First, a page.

Still using the above assumption, let’s say the previous block was 1007, they race to add the next block which is 1008 called the candidate block. To add this block they have to solve a complex mathematical problem which is known as the proof-of-work. Now, let’s also assume that all the miners were able to solve this problem and have a proof-of-work, making it three candidate blocks; let’s call them 1008A, 1008B, 1008C.
Which of them will be added to the block? You may ask.
This will depend on the Longest chain rule. What is the longest chain rule? It states that depending on the processor speed of the miners who tried to add the above candidate blocks, other miners must have started adding new blocks to either 1008A, 1008B, 1008C. Thereby, making it the longest chain.
Now, let’s say the 1008B was the fastest, he gets the transaction fees and block fees attached to those transactions, then John and Sofia get confirmations of a successful transaction. So, what happens to the other two nodes? They go back to the beginning looking for new transactions to confirm.
I hope you get the gist. I’m doing this because this will help you understand why security is a major characteristic of Blockchain Technology.
So, what does this have to do with immutability? On successfully adding a block to the Blockchain, it is hashed to a somewhat meaningless string of values that represents that block. This hash contains the hash of the previous block thereby creating a chain.
It is practically impossible to reverse engineer this process, but theoretically, it is said that the computational power of Google as a company could do it. Think about it; is it worth it? I don’t think so.
This makes the blockchain immutable. Bring us to the next question.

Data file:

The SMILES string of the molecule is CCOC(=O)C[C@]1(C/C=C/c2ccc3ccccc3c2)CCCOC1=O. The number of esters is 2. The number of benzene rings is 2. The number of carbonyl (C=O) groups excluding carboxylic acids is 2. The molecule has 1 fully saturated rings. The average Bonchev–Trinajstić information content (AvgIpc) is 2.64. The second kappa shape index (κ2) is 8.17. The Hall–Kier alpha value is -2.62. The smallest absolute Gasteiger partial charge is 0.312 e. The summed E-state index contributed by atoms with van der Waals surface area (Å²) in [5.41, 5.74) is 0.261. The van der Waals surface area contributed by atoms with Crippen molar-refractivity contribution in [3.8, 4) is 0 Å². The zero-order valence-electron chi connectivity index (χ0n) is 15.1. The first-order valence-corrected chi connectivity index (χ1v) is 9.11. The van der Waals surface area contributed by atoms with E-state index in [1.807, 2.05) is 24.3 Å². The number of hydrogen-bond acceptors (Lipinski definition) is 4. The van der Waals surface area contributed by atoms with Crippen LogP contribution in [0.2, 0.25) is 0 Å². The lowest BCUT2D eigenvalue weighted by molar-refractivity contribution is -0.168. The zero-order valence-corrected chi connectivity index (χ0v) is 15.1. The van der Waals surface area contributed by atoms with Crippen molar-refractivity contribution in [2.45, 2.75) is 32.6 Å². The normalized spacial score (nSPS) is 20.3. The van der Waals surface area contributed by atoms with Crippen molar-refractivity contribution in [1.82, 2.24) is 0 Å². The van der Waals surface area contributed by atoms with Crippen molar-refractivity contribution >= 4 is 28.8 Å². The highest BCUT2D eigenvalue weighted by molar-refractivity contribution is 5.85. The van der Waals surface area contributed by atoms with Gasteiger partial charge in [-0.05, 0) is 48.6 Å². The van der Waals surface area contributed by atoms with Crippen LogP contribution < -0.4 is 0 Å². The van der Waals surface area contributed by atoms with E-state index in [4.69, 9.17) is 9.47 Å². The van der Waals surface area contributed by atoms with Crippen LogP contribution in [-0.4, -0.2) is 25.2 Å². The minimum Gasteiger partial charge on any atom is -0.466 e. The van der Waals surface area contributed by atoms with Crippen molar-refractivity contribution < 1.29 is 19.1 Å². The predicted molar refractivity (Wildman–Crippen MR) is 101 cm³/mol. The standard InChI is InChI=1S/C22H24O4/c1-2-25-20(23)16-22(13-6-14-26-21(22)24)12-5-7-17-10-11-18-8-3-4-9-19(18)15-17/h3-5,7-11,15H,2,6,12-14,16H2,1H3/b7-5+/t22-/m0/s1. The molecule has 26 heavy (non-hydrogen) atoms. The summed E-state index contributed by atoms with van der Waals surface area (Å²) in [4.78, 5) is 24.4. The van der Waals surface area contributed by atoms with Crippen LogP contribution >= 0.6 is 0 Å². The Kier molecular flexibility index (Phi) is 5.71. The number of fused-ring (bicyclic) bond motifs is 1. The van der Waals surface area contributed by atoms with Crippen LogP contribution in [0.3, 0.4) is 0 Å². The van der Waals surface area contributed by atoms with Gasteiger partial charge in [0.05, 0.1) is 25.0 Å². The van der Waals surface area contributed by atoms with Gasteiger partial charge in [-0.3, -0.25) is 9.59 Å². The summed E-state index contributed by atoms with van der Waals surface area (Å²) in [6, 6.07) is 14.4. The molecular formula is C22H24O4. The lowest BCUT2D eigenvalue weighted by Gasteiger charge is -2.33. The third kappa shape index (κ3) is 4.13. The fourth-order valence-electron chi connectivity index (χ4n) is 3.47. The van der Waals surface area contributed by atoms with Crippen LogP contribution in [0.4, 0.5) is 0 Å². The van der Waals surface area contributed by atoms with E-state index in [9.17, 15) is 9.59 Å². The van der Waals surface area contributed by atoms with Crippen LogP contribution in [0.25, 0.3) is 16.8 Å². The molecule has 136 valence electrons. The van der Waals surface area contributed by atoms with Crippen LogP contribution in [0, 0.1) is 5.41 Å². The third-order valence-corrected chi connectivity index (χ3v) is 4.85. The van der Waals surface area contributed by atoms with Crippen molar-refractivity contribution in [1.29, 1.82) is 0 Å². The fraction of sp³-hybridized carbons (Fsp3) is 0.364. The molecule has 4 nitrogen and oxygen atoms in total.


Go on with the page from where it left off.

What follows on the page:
Is Blockchain Hacking Possible?
This is where we explain the 0.01% remaining in the security of the Blockchain.
Theoretically, a large number of ways that could make Blockchain Hacking possible has been proposed but only a few have been practicalized. So, we deal with the practical ones.
The 51% Rule and Blockchain Hacking
Most Blockchains use the proof-of-work consensus protocol for verifying transactions. As explained earlier, this process is known as mining.
In order to mine for new cryptocurrencies, nodes spend a high amount of processing power to be able to solve the mathematical problems faster than other miners thereby proving themselves trustworthy enough to add new blocks to the Blockchain.
A miner who somehow gains control of 51% of the network mining power could defraud others by sending them payments and then creating an alternative version of the Blockchain in which the payments never happened. Just as we explained earlier if the miner who added the 1008B block had up to 51% he could decide to add fake transactions following his.
According to MIT Technology,
In 2019 the security team at coinbase noticed something going on the Ethereum classic, one of the cryptocurrencies people could buy and sell using coinbase popular exchanges platform. Its blockchain, the history of all its transaction was under attack.